TABLE II______________________________________Inhibitor (0.1%) Trial Wt. Loss (mg)______________________________________None 1 12.0PC-1 1 18.8Synkad ® 500 1 12.5PC-2 1 7.1PC-2 2 6.9PC-2 3 6.2PC-2 4 7.5______________________________________
The polycarboxylate derived from the heavy soft wax in Example 1, namely PC2, was compared with a commercial copper corrosion inhibitor, Reomet 42 ® supplied by Ciba-Geigy. Since the commercial product is not soluble in a 3.5 percent aqueous sodium chloride solution, this test was run in water of 750 ppm hardness. The copper coupons were immersed in the water containing 0.1 weight percent of a corrosion inhibitor for one week at room temperature. The corrosion inhibiting effects were measured as a percent corrosion reduction based on the corrosion occurring on a copper coupon immersed in the hard water which did not contain any corrosion inhibitor. The results are set forth in Table III.
TABLE III______________________________________Inhibitor (0.1%) % Corrosion Reduction______________________________________Reomet ® 42 95PC-2 46______________________________________
The results set forth in Table III demonstrate that while PC-2 is not as efficient as the commercially available copper corrosion inhibitor, the hydrocarbyl polycarboxylate of the invention does provide significant corrosion inhibiting protection to copper surfaces.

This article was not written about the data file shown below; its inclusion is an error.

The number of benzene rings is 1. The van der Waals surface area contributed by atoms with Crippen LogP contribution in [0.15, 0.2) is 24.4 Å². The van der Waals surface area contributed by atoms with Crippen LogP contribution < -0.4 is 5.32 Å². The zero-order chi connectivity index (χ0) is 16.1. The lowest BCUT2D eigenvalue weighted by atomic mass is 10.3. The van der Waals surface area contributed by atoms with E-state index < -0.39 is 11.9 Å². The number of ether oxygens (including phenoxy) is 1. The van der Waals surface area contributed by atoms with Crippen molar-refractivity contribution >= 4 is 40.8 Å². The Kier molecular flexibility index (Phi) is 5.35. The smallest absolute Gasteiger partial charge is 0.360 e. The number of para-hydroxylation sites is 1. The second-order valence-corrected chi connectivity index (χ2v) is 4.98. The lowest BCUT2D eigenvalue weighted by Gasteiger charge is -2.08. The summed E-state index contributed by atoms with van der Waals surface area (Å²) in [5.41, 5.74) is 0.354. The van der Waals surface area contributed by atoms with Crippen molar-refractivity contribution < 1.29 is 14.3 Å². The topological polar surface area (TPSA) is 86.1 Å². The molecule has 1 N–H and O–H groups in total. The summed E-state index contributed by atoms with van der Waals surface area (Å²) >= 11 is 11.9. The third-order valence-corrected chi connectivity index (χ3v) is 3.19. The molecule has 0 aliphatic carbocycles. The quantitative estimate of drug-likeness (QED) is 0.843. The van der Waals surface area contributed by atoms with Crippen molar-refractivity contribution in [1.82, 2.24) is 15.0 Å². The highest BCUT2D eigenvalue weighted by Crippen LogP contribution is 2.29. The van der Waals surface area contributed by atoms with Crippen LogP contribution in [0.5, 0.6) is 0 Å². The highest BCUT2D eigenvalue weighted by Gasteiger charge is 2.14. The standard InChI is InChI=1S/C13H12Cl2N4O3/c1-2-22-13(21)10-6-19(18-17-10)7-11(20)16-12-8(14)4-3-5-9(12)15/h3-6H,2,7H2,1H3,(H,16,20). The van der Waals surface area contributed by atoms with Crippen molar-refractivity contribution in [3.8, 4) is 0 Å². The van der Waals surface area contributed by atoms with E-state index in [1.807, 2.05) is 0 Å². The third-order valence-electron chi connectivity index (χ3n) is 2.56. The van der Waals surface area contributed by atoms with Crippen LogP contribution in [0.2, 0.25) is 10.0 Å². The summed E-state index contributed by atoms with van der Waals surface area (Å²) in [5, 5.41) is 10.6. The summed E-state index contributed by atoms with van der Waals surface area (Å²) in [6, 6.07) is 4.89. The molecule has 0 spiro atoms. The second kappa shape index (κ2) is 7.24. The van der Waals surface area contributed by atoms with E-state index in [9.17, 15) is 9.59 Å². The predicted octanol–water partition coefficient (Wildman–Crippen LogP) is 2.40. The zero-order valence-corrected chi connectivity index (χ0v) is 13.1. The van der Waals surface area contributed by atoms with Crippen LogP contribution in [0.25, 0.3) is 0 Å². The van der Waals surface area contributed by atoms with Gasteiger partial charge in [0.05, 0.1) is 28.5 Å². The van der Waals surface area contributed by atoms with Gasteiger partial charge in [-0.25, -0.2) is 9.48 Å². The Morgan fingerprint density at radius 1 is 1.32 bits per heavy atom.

The polycarboxylate compounds prepared in Example 1 were also studied for their corrosion inhibiting effects in acidic environments. Specifically, the corrosion inhibiting effect of 0.1 weight percent of the compounds on 1010 carbon steel, copper and aluminum samples immersed in a 0.1 N HC1 for one week at room temperature were studied. The corrosion inhibiting effects were measured as a percent corrosion reduction compared with samples immersed in the acidic solutions which did not contain a corrosion inhibitor. The results of these studies are set forth in Table IV and demonstrate that the polycarboxylates of the invention inhibit corrosion on both ferrous and non-ferrous metals in an acidic environment.
TABLE IV______________________________________Metal Inhibitor (0.1%) % Corrosion Reduction______________________________________Steel PC-1 78% PC-2 78%Copper PC-1 72% PC-2 88%Aluminum PC-1 84% PC-2 80%______________________________________